The harp is the oldest instrument within the Irish music tradition and has been played in Ireland for over a thousand years. This iconic instrument serves as the national emblem of Ireland, and in 2019 it was inscribed on the UNESCO list of Intangible Cultural Heritage, recognising its unique place in Irish music and cultural life.
Today the Irish harp is played by musicians all over the world. At the helm of this harping revolution is ‘the most significant harper of her generation’, Laoise Kelly.
With her unique style of driving, instrumental harp playing, Laoise has pioneered a new identity for the Irish harp and changed the landscape of traditional Irish harp playing forever.
Birth of a Harper
The youngest of four siblings, Laoise Kelly was born and raised in Westport, Co. Mayo. Born into a musical family she was surrounded by music from day one. Her father played the piano, and she followed in his footsteps.
Having come to music later in life himself, Laoise’s father wanted to make sure his children were equipped with all the necessary musical skills, and taught Laoise to play the piano and read music from the age of four.
It wasn’t until the age of twelve however that Laoise took up the harp. She had first encountered one in a neighbour’s house at the age of nine and it was love at first sight. So three years later when she came home from school to find a harp sitting in the kitchen, courtesy of her father, she thought she’d died and gone to Heaven.
She was initially taught by Annmarie Scanlon from Louisburg who was herself a student of the great Nancy Calthorp – a legend of the harping world.
While Laoise took to the harp, she wasn’t quite so thrilled with the repertoire she was learning. The focus was largely on classical technique, and singing whilst accompanying songs on the harp, which wasn’t quite her cup of tea.
‘It was the accompaniment for these songs… it wasn’t my thing. The singing wasn’t cool, the repertoire was super uncool… Those kind of things were dated by about 30/40 years. It definitely was uncool… If I was bringing the harp to school for any reason, which didn’t happen too often, I’d wait til everyone was gone to walk in with it. Mortified.’
It wasn’t until her teens, under the instruction of Roscommon harp player, Kim Fleming, that Laoise Kelly discovered the joy of playing traditional Irish dance tunes on the harp, using the harp as a melody instrument rather than relegating it to the role of accompaniment. That she did this was lucky for modern Irish harp playing:
A Bold Move
On finishing school, Laoise went on to study Music and Irish in Maynooth University. Her focus there was entirely classical however. She went on to continue her musical studies in University College Cork where she studied with the great Irish piano player and master of the tradition, Mícheál Ó Súilleabháin.
Mícheál recognised Laoise’s talent and invited her to feature in a TV series he was presenting for the BBC – A River of Sound: Between the Jigs and the Reels. This iconic TV performance served as a breakthrough in Laoise’s musical career, and launched her into the spotlight, where she has remained ever since.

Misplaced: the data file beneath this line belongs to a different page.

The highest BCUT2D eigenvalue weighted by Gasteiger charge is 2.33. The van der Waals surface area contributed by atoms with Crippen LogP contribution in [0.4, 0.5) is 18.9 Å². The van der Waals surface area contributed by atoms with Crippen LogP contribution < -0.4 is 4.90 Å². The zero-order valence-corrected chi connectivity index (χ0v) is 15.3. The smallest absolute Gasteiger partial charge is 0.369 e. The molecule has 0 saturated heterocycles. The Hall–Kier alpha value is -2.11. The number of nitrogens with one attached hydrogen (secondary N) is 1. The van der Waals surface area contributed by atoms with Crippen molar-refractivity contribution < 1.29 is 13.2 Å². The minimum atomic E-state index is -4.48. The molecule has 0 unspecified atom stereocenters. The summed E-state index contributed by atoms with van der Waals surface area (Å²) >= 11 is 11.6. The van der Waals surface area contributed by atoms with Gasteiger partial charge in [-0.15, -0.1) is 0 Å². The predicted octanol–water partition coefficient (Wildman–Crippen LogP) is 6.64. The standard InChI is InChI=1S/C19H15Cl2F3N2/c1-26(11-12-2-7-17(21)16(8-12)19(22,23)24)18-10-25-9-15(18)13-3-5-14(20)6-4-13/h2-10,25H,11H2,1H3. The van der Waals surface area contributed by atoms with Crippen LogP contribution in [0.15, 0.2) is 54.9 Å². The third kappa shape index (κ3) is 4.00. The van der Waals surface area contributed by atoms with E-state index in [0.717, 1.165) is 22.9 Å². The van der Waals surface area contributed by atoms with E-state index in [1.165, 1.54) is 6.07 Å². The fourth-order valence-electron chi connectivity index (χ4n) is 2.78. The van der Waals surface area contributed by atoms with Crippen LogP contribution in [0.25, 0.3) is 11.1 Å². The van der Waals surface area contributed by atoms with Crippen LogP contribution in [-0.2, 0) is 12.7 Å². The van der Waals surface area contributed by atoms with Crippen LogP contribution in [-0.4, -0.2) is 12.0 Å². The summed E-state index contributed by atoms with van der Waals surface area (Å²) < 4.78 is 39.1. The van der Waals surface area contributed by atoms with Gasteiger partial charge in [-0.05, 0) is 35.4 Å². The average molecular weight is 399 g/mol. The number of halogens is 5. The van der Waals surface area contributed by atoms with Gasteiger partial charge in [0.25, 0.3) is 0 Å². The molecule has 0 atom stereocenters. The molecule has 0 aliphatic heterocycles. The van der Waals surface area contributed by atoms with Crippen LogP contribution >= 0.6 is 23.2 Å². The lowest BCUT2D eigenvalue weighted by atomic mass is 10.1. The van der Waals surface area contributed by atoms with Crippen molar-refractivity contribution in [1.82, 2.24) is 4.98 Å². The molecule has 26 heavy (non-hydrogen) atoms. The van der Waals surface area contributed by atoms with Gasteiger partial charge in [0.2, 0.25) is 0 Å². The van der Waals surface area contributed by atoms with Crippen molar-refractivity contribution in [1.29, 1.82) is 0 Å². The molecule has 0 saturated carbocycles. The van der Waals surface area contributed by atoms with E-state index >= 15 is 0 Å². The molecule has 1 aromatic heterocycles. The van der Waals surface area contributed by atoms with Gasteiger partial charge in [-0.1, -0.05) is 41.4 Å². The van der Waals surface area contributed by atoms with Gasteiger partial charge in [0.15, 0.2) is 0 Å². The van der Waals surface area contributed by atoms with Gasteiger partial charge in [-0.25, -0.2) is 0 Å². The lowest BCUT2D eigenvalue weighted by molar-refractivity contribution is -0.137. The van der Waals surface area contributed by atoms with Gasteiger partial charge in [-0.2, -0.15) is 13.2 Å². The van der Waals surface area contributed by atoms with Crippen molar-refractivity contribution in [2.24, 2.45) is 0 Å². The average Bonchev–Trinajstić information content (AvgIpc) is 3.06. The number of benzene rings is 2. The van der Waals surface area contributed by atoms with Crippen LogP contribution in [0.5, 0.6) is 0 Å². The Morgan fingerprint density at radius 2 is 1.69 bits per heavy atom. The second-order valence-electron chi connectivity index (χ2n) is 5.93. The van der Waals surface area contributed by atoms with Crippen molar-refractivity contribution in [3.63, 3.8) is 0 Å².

For the recording in question, Laoise was invited to perform the music of the great Irish harper and composer, Turlough O’Carolan, in Kinvara Castle. Conscious of avoiding stereotypes however, Laoise initially refused. She didn’t want to be seen as the ‘cailín with the gúna (the girl in the dress) in the castle’, preferring to avoid this outdated image.
Thankfully, it was agreed to move the shoot to another venue, and Laoise was permitted to choose her own repertoire. While she did perform the iconic Carolan’s Receipt, she also recorded a selection of jigs. You can enjoy a very blurry clip of this legendary performance here (starting at 1:30:32).
The show itself caused some controversy, with trad purists – Tony MacMahon amongst them – claiming that there was ‘nothing Irish in it’. But that’s a story for another day…
Laoise’s bold performance, interpreting traditional Irish dance tunes for the harp, was seen as revolutionary. A new modern Irish harp playing style was born.
Laoise’s Unique Playing Style
Laoise originally started out plucking the strings with her fingertips (this is how most harp players, both classical and Irish, play the the instrument). From the year 2000 onwards however she altered her playing style and began to play the melody in her right hand by plucking the strings with her nails instead.
‘It was difficult to change, having to alter the whole technique. One of the primary purposes was, I was playing with Steve Cooney on guitar and he was playing Spanish guitar. So, we sounded the same, and the nail gave me a little advantage you know? You can hear the little zing off the nail. The little bit of nail just gives it that tiny kick.’
Plucking the strings with the nails rather than the fleshy tip of the finger creates a bright, resonant sound. This playing technique is reminiscent of the ancient Irish harping tradition.
Traditionally the Irish harp was wire-strung, and harpers used long carefully shaped fingernails to pluck the strings. This produced brilliant and sustained tones, and created a resonating ‘bell-like’ sound which differs greatly to that of the modern Irish harp. Sadly this playing style largely died out by the 18th century due to the decline in Irish harp playing.